Top Ten Tuesday is a weekly meme hosted by That Artsy Reader Girl.

I don’t know exactly how unpopular all these bookish opinions are, but the truth is that I often find when an opinion is put out there as unpopular, there are invariably others who share that same opinion. And so it always comes down to how much interaction someone with an opinion they believe is unpopular has with others who share those opinions. For me, these are the ones that, in my experience, I haven’t met many (or any, though that’s rare) people who share the opinion and in fact have met far more who do not.

10. Removing a book from my TBR feels like a failure.

I don’t think I could even begin to fully describe how much I hate removing books from by TBR. It feels so awful to hit that X in the corner and watch the book disappear, even if it wasn’t even one that I feel all that interested in reading anymore anyway. The only time I don’t have trouble removing books is when I learn that the author is problematic in an extreme way and morally can no longer bring myself to support their book by reading it.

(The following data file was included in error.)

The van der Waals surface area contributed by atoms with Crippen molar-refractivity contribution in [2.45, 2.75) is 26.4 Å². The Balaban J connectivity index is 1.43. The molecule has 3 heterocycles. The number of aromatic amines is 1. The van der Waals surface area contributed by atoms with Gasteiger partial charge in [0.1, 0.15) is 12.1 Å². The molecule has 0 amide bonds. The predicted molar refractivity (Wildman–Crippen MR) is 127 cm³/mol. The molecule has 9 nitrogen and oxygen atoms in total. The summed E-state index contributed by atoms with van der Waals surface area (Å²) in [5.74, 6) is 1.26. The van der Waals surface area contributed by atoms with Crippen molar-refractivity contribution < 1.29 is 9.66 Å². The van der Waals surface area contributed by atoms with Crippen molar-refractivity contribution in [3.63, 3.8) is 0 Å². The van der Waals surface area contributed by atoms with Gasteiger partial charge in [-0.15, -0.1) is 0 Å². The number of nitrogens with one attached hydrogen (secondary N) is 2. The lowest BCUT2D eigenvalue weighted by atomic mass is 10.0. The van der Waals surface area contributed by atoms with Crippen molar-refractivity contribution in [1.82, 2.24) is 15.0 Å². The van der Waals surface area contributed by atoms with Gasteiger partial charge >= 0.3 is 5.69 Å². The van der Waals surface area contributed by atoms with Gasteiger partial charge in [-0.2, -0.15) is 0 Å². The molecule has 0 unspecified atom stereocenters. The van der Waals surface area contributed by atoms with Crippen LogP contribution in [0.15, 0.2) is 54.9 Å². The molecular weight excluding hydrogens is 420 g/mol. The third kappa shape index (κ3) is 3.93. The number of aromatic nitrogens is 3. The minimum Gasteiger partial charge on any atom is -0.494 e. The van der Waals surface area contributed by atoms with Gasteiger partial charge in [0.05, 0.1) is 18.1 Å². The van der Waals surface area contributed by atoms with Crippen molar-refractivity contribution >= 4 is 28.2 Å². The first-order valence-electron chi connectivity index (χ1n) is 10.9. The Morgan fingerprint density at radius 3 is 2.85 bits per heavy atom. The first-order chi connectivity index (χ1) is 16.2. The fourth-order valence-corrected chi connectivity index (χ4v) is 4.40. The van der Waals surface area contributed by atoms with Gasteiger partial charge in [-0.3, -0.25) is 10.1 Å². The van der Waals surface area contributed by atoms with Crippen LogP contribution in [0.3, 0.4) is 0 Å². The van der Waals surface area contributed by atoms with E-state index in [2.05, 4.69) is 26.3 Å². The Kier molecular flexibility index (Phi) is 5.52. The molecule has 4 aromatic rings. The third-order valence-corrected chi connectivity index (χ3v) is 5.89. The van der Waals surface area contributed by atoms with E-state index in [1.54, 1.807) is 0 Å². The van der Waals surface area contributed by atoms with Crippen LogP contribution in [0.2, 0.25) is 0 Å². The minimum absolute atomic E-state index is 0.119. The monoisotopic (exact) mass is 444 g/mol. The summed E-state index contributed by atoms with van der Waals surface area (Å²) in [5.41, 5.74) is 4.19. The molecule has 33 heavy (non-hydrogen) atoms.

9. Audiobooks are a form of reading.

I have no idea why this is such a grand argument. Yes, if you’re looking at the dictionary definition of “reading–” which is basically “to look at carefully so as to understand the meaning of (something written, printed, etc.) then fine, you got me. Listening to the book is not the same and does not match that specific definition. But honestly? It’s a form of reading. If we can say that the blind, who read via touch, are reading braille, we can also say that it is possible to read via listening to an audiobook.

8. I’ve hated ALL the books I’ve read by Stephen King

Ugh, I cannot understand how this author is popular. I’ve been bored, annoyed, disgusted, and just about everything else meh when it comes to reading with every single one of the books I’ve picked up that were written by this man. It’s really that simple. I do not get it. And, before anyone says it has something to do with his writing or style or just my ability to read his books (which I don’t think any of you would, anyway), I’ve seen the movies, too. And I hate them just as much.

7. I didn’t like To Kill a Mocking Bird because I couldn’t stand Scout.